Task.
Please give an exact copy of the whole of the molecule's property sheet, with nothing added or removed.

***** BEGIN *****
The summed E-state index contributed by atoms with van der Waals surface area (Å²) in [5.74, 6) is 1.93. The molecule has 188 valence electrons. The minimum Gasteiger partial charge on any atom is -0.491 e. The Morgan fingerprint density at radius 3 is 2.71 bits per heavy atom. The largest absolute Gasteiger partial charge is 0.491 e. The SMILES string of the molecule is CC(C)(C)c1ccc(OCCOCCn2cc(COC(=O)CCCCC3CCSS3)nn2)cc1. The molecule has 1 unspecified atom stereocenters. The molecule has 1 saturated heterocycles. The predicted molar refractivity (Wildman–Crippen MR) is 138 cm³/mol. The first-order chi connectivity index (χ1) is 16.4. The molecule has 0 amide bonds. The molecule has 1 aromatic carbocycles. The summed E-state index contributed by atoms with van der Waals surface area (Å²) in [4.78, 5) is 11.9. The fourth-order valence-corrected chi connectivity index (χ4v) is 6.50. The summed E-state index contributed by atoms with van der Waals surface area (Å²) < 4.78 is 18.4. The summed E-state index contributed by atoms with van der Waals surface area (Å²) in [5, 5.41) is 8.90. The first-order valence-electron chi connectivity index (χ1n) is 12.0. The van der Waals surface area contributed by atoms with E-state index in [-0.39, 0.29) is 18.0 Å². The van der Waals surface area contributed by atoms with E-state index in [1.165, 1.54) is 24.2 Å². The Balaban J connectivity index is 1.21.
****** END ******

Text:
The summed E-state index contributed by atoms with van der Waals surface area (Å²) in [5.74, 6) is 1.93. The molecule has 188 valence electrons. The minimum Gasteiger partial charge on any atom is -0.491 e. The Morgan fingerprint density at radius 3 is 2.71 bits per heavy atom. The largest absolute Gasteiger partial charge is 0.491 e. The SMILES string of the molecule is CC(C)(C)c1ccc(OCCOCCn2cc(COC(=O)CCCCC3CCSS3)nn2)cc1. The molecule has 1 unspecified atom stereocenters. The molecule has 1 saturated heterocycles. The predicted molar refractivity (Wildman–Crippen MR) is 138 cm³/mol. The first-order chi connectivity index (χ1) is 16.4. The molecule has 0 amide bonds. The molecule has 1 aromatic carbocycles. The summed E-state index contributed by atoms with van der Waals surface area (Å²) in [4.78, 5) is 11.9. The fourth-order valence-corrected chi connectivity index (χ4v) is 6.50. The summed E-state index contributed by atoms with van der Waals surface area (Å²) < 4.78 is 18.4. The summed E-state index contributed by atoms with van der Waals surface area (Å²) in [5, 5.41) is 8.90. The first-order valence-electron chi connectivity index (χ1n) is 12.0. The van der Waals surface area contributed by atoms with E-state index in [-0.39, 0.29) is 18.0 Å². The van der Waals surface area contributed by atoms with E-state index in [1.165, 1.54) is 24.2 Å². The Balaban J connectivity index is 1.21.